I guess i missed something really important on here from earlier......but it seems like people who usually get along great on here, are not getting along so great now......

Remember Pott's Theorem No. 1---

"The level of Angst and Bad Feelings are inversely proportionate to the amount of Tropical Storm activity in the Atlantic Basin"

In other words, the fewer the storms, the more irate become the Inmates in this Ward.
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Quoting JupiterFL:
In 2005 WU was a diverse community made up of all different kinds of individuals. For the most part, each one added in their own way and everyone played nicely. The main concern was to answer weather related questions and have fun while learning. Sometimes this meant complete focus on an event like Katrina. Sometime this meant a whole page of jokes.

In 2011 we have a bunch of chest thumping primates. Everyone knows more than the next guy and is in turn offended by every third post.

Get over yourselves.

If you don't like a post, skip it.
Or not and get your panties in wad over a term like Fish or a post on global warming... That's real constructive.



The difference between 2005 and 2011 on here is like night and day.
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Quoting Bielle:


Dr Masters's blog is an international one. Phrases defined to make light of what happens everywhere except in CONUS are likely to cause offence, something best avoided. Many phrases that were in common parlance in all of our lives in the sixties we do not use now out of respect for our international friends and neighbours. "Fish storm" seems a term best avoided unless it has official sanction somewhere, and then only in the approved context.


Good, Lord... Everyone getting caught up in the semantics of what's considered a fish storm. The term means different things to different people. Realize that, accept it, and we'll all be better off.

When someone that's not aware of the islands or other non CONUS impacts and they say fish storm, it's probably due to ignorance. If it really bothers you that much, educate them, politely, and move on.

I seriously doubt someone calling a storm a fish, when it's impacting islands means that they don't care about the fate of the people on the islands. It's not meant to be insensitive. It's meant to indicate the path they think the storm will go.

Most of the time when I see fish storm, I take it as synonymous with "this storm will recurve before it affects the Eastern seaboard, directly."

It gets tiresome to read 20% of the posts arguing about this every time we have a CV system to track.
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Quoting CaicosRetiredSailor:
Sumptin smells fishy in here...

I take that personally!
How did you know I had flying fish for lunch anyway?
You have been resorted for that!
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I guess i missed something really important on here from earlier......but it seems like people who usually get along great on here, are not getting along so great now......
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Sumptin smells fishy in here...
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Quoting JupiterFL:
In 2005 WU was a diverse community made up of all different kinds of individuals. For the most part, each one added in their own way and everyone played nicely. The main concern was to answer weather related questions and have fun while learning. Sometimes this meant complete focus on an event like Katrina. Sometime this meant a whole page of jokes.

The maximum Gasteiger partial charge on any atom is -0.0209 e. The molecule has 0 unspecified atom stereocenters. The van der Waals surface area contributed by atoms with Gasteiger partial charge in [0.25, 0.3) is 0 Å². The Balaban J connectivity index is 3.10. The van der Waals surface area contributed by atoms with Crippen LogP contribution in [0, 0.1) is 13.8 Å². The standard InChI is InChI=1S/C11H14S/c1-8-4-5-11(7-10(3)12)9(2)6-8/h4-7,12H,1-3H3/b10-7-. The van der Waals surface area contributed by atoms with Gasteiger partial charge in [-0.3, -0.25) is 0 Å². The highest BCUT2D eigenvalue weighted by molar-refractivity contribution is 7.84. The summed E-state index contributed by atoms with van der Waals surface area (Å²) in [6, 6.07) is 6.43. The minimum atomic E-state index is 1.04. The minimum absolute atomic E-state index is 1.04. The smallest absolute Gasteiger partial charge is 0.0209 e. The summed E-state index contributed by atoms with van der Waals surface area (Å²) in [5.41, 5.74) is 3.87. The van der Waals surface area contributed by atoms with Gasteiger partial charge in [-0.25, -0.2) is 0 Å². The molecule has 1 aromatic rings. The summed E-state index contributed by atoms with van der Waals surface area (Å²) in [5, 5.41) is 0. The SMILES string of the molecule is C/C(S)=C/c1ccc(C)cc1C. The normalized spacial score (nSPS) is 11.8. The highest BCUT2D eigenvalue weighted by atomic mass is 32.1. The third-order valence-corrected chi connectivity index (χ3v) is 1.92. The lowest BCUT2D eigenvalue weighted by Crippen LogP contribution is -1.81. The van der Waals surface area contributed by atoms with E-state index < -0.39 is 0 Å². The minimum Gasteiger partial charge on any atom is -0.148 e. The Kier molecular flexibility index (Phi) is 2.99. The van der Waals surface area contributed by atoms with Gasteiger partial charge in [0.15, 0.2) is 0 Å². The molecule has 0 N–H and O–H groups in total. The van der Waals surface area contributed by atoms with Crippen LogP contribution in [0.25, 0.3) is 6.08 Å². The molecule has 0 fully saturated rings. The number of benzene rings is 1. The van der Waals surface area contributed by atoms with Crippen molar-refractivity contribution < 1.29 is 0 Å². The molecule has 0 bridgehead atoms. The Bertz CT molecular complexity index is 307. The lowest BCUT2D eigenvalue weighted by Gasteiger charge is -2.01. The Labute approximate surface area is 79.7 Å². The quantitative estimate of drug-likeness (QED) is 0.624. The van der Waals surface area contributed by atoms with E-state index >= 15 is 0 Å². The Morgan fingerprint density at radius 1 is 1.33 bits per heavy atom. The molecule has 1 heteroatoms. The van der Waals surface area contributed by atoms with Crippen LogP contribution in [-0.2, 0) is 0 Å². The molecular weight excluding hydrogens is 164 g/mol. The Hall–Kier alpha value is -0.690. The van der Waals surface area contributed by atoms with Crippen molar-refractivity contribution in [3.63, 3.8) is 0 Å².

In 2011 we have a bunch of chest thumping primates. Everyone knows more than the next guy and is in turn offended by every third post.

Get over yourselves.

If you don't like a post, skip it.
Or not and get your panties in wad over a term like Fish or a post on global warming... That's real constructive.


To many young folks who don't know or appreciate the blog as it was in 2005...
Member Since: Posts: Comments:
In 2005 WU was a diverse community made up of all different kinds of individuals. For the most part, each one added in their own way and everyone played nicely. The main concern was to answer weather related questions and have fun while learning. Sometimes this meant complete focus on an event like Katrina. Sometime this meant a whole page of jokes.

In 2011 we have a bunch of chest thumping primates. Everyone knows more than the next guy and is in turn offended by every third post.

Get over yourselves.

If you don't like a post, skip it.
Or not and get your panties in wad over a term like Fish or a post on global warming... That's real constructive.
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Quoting twincomanche:
Get out the tin foil hats quickly.

Is the sky falling????
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Quoting jpsb:
Katia did not hit Scotland, Katia died (as a tropical cyclone) in the North Atlantic. The upper level low that resulted from the death of Katia (Katias' ghost) is what hit the UK, not Katia.
How many angels can dance on the head of a pin?
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Quoting Bielle:


Dr Masters's blog is an international one. Phrases defined to make light of what happens everywhere except in CONUS are likely to cause offence, something best avoided. Many phrases that were in common parlance in all of our lives in the sixties we do not use now out of respect for our international friends and neighbours. "Fish storm" seems a term best avoided unless it has official sanction somewhere, and then only in the approved context.